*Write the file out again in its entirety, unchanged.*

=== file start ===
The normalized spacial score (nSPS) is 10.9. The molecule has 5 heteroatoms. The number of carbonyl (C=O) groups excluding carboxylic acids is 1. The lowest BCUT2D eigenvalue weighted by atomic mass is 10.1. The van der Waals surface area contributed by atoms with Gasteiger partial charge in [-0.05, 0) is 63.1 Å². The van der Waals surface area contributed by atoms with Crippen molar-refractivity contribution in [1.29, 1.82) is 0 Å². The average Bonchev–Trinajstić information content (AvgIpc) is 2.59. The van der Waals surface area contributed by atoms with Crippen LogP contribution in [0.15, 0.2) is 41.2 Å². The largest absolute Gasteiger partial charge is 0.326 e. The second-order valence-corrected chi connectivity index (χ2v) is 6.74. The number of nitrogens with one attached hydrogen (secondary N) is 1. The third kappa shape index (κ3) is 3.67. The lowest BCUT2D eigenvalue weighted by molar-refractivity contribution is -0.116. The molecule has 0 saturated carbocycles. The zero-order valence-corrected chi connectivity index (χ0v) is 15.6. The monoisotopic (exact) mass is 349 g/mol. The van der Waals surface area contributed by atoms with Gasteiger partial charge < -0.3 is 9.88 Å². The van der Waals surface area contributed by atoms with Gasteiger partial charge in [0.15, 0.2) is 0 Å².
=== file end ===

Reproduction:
The normalized spacial score (nSPS) is 10.9. The molecule has 5 heteroatoms. The number of carbonyl (C=O) groups excluding carboxylic acids is 1. The lowest BCUT2D eigenvalue weighted by atomic mass is 10.1. The van der Waals surface area contributed by atoms with Gasteiger partial charge in [-0.05, 0) is 63.1 Å². The van der Waals surface area contributed by atoms with Crippen molar-refractivity contribution in [1.29, 1.82) is 0 Å². The average Bonchev–Trinajstić information content (AvgIpc) is 2.59. The van der Waals surface area contributed by atoms with Crippen LogP contribution in [0.15, 0.2) is 41.2 Å². The largest absolute Gasteiger partial charge is 0.326 e. The second-order valence-corrected chi connectivity index (χ2v) is 6.74. The number of nitrogens with one attached hydrogen (secondary N) is 1. The third kappa shape index (κ3) is 3.67. The lowest BCUT2D eigenvalue weighted by molar-refractivity contribution is -0.116. The molecule has 0 saturated carbocycles. The zero-order valence-corrected chi connectivity index (χ0v) is 15.6. The monoisotopic (exact) mass is 349 g/mol. The van der Waals surface area contributed by atoms with Gasteiger partial charge < -0.3 is 9.88 Å². The van der Waals surface area contributed by atoms with Gasteiger partial charge in [0.15, 0.2) is 0 Å².